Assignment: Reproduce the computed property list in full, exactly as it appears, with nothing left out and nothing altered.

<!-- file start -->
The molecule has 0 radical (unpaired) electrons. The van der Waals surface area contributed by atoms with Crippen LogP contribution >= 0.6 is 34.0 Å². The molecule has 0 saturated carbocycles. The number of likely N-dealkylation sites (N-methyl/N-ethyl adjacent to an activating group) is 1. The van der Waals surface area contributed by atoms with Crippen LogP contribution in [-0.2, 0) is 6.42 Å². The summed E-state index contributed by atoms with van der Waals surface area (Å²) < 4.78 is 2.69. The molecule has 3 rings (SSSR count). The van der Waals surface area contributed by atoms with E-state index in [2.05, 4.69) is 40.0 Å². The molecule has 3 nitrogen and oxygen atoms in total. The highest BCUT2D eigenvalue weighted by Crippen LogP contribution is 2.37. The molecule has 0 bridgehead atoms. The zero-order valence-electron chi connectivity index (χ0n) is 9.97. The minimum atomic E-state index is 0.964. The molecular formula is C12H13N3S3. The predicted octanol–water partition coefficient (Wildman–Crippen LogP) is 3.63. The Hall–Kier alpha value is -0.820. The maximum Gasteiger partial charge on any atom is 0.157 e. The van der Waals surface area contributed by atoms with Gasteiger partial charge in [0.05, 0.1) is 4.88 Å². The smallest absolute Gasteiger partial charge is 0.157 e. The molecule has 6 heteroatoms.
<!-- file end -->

The molecule has 0 radical (unpaired) electrons. The van der Waals surface area contributed by atoms with Crippen LogP contribution >= 0.6 is 34.0 Å². The molecule has 0 saturated carbocycles. The number of likely N-dealkylation sites (N-methyl/N-ethyl adjacent to an activating group) is 1. The van der Waals surface area contributed by atoms with Crippen LogP contribution in [-0.2, 0) is 6.42 Å². The summed E-state index contributed by atoms with van der Waals surface area (Å²) < 4.78 is 2.69. The molecule has 3 rings (SSSR count). The van der Waals surface area contributed by atoms with E-state index in [2.05, 4.69) is 40.0 Å². The molecule has 3 nitrogen and oxygen atoms in total. The highest BCUT2D eigenvalue weighted by Crippen LogP contribution is 2.37. The molecule has 0 bridgehead atoms. The zero-order valence-electron chi connectivity index (χ0n) is 9.97. The minimum atomic E-state index is 0.964. The molecular formula is C12H13N3S3. The predicted octanol–water partition coefficient (Wildman–Crippen LogP) is 3.63. The Hall–Kier alpha value is -0.820. The maximum Gasteiger partial charge on any atom is 0.157 e. The van der Waals surface area contributed by atoms with Gasteiger partial charge in [0.05, 0.1) is 4.88 Å². The smallest absolute Gasteiger partial charge is 0.157 e. The molecule has 6 heteroatoms.